Remembering Tam Dalyell: 1932-2017
A tribute to former MP and fearless anti-war campaigner who was utterly committed to striving for peace
Tam Dalyell MP, who died yesterday, was a man of great integrity and honesty. He was also a fearless anti-war campaigner who was utterly committed to striving for peace. He remained a patron of the Stop the War Coalition until his death.
When I last spoke to him in the summer of 2016 he declined to speak at our event on the Chilcot report in London because of ill health, but was as supportive and politically acute as ever. He dictated a short statement to be read at the event which made clear that he regarded the Iraq war as a war crime and that those criminals responsible for it had to be held to account.
Tam was an unlikely left-winger but a very dedicated one. Born into a wealthy family in Scotland, he went to Eton and was a hereditary baronet, although he did not use the title. His home was The Binns, a stately home near Linlithgow in West Lothian. His accent was almost unbelievably posh, in contrast to the Yorkshire one of his close parliamentary collaborator, Alice Mahon, the MP for Halifax. They worked closely together especially over Iraq, and were instrumental along with fellow left Labour MPs like George Galloway and Jeremy Corbyn in leading the opposition in the House of Commons to Tony Blair’s murderous war.
This fitted with a past where he had opposed the Falklands War and campaigned over Thatcher’s sinking of the Belgrano, was a campaigner over war sanctions in Iraq during the 1990s and opposed Blair’s first major war in Kosovo in 1999. He despised Blairism and argued that Blair had been the worst Labour leader in his lengthy experience.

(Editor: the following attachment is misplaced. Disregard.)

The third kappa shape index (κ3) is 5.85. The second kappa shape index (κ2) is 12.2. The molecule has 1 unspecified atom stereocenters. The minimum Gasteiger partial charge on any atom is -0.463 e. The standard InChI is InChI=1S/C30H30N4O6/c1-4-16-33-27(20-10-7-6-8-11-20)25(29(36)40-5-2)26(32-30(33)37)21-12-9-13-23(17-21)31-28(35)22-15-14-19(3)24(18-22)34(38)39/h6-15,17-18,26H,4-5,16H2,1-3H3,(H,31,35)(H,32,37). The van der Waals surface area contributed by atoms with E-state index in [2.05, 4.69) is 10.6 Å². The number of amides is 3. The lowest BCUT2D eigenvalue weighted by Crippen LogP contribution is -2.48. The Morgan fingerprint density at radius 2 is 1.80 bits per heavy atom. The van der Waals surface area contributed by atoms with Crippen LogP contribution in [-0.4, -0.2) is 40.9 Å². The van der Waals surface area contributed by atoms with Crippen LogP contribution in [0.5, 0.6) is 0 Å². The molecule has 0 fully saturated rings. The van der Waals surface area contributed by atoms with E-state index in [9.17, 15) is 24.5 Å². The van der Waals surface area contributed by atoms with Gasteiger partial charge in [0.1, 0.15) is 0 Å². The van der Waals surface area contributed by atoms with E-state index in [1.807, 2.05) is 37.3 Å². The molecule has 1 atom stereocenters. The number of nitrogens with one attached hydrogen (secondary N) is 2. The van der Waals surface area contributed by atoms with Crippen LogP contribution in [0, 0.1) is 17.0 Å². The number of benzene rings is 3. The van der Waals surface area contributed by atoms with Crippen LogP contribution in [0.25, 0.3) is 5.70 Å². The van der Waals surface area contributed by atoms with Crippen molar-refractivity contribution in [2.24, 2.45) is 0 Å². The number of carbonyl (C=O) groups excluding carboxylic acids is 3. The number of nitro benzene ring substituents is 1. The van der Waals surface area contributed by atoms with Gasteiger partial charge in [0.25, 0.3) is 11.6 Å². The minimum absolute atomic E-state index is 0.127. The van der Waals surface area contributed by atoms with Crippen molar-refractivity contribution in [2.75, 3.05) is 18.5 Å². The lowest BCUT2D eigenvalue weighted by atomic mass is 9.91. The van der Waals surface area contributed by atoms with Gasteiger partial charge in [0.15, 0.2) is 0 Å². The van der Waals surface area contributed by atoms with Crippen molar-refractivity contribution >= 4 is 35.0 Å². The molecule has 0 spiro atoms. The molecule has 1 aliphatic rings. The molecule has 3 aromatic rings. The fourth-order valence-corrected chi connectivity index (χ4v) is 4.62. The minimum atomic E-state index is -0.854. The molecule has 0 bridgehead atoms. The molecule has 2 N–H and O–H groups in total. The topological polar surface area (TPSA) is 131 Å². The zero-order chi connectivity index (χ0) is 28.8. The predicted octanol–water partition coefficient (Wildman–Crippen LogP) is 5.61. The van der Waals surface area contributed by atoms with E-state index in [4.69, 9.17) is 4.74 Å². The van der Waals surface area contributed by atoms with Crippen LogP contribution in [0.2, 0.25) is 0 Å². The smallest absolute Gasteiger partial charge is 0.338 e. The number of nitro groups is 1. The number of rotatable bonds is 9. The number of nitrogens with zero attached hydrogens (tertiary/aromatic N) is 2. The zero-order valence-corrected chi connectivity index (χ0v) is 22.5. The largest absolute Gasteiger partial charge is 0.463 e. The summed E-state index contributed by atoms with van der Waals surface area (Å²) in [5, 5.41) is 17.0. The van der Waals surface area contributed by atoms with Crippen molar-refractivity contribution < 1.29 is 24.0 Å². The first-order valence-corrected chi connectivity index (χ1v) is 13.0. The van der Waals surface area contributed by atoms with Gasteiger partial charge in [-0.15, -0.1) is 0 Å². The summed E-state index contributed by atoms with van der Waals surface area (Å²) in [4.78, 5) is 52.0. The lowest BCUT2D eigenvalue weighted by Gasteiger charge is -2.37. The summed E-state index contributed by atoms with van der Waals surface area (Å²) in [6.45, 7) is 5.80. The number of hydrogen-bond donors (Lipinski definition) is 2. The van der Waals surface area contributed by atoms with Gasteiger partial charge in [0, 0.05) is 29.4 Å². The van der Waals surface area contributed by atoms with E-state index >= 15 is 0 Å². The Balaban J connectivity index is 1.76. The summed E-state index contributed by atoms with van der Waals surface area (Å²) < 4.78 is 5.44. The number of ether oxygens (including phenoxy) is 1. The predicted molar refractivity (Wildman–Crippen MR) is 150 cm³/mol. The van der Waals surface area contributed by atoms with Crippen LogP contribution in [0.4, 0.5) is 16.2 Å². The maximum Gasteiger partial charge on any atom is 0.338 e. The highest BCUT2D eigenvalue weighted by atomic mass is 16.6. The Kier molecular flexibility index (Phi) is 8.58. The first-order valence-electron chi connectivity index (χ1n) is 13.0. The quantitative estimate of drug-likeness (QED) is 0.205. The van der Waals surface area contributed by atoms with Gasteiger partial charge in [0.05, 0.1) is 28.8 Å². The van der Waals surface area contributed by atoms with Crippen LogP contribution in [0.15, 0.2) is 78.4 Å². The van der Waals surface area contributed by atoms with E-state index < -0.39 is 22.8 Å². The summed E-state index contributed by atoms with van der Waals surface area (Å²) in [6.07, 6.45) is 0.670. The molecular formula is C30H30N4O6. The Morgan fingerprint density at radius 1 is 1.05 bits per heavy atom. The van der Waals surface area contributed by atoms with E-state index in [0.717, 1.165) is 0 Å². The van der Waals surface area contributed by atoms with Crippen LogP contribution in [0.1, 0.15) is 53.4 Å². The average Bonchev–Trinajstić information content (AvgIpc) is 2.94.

All his obituaries talk about him as kind and courteous man, and that was certainly my experience. In an age when politicians are remote from people and protected by layers of advisers and assistants, Tam Dalyell was quite approachable. He never took to social media, but, like his colleague the late Tony Benn, his land line number was quite widely available and he usually answered it himself.
He was a highly respected Father of the House (longest serving MP), yet in February 2003 was asked to leave the chamber for asking questions about the Iraq dossier. No wonder those who wanted war feared him, because he had a very clear mind and a forceful debating style.
Those who knew and worked with him in the anti-war movement will miss him. We would like to thank him for all his work, and send condolences to his wife Kathleen, and his family.